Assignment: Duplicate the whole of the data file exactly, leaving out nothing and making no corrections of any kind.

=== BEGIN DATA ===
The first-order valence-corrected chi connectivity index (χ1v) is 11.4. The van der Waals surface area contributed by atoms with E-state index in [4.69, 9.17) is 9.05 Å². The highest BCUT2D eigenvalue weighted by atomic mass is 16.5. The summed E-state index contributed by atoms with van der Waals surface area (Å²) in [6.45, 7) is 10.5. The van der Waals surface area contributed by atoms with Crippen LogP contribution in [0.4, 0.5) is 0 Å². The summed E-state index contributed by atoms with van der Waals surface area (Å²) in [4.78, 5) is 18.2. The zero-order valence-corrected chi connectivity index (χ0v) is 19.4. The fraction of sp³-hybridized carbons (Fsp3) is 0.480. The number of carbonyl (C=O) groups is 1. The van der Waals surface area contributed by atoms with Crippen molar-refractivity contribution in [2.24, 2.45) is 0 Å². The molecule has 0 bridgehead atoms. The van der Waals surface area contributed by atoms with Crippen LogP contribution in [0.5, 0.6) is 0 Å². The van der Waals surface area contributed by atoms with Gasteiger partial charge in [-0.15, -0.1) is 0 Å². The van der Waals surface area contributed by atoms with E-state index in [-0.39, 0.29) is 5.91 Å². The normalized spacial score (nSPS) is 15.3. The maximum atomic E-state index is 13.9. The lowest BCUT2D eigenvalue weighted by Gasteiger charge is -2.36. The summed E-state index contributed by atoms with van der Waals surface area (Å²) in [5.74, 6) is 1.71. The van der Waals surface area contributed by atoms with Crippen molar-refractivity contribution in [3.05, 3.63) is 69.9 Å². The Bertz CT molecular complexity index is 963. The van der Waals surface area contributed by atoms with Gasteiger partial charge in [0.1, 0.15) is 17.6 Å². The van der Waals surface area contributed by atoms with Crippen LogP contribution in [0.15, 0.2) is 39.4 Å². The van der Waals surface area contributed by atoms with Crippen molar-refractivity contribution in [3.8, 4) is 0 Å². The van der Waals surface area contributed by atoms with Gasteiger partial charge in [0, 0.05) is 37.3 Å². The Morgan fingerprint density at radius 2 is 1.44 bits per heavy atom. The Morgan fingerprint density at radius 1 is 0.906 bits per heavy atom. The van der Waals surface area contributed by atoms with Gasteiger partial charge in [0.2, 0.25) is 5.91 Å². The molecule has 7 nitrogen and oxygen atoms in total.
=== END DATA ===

The first-order valence-corrected chi connectivity index (χ1v) is 11.4. The van der Waals surface area contributed by atoms with E-state index in [4.69, 9.17) is 9.05 Å². The highest BCUT2D eigenvalue weighted by atomic mass is 16.5. The summed E-state index contributed by atoms with van der Waals surface area (Å²) in [6.45, 7) is 10.5. The van der Waals surface area contributed by atoms with Crippen LogP contribution in [0.4, 0.5) is 0 Å². The summed E-state index contributed by atoms with van der Waals surface area (Å²) in [4.78, 5) is 18.2. The zero-order valence-corrected chi connectivity index (χ0v) is 19.4. The fraction of sp³-hybridized carbons (Fsp3) is 0.480. The number of carbonyl (C=O) groups is 1. The van der Waals surface area contributed by atoms with Crippen molar-refractivity contribution in [2.24, 2.45) is 0 Å². The molecule has 0 bridgehead atoms. The van der Waals surface area contributed by atoms with Crippen LogP contribution in [0.5, 0.6) is 0 Å². The van der Waals surface area contributed by atoms with Gasteiger partial charge in [-0.15, -0.1) is 0 Å². The van der Waals surface area contributed by atoms with E-state index in [-0.39, 0.29) is 5.91 Å². The normalized spacial score (nSPS) is 15.3. The maximum atomic E-state index is 13.9. The lowest BCUT2D eigenvalue weighted by Gasteiger charge is -2.36. The summed E-state index contributed by atoms with van der Waals surface area (Å²) in [5.74, 6) is 1.71. The van der Waals surface area contributed by atoms with Crippen molar-refractivity contribution in [3.05, 3.63) is 69.9 Å². The Bertz CT molecular complexity index is 963. The van der Waals surface area contributed by atoms with Gasteiger partial charge in [0.1, 0.15) is 17.6 Å². The van der Waals surface area contributed by atoms with Crippen LogP contribution in [0.15, 0.2) is 39.4 Å². The van der Waals surface area contributed by atoms with Crippen molar-refractivity contribution in [3.8, 4) is 0 Å². The van der Waals surface area contributed by atoms with Gasteiger partial charge in [0, 0.05) is 37.3 Å². The Morgan fingerprint density at radius 2 is 1.44 bits per heavy atom. The Morgan fingerprint density at radius 1 is 0.906 bits per heavy atom. The van der Waals surface area contributed by atoms with Gasteiger partial charge in [0.2, 0.25) is 5.91 Å². The molecule has 7 nitrogen and oxygen atoms in total.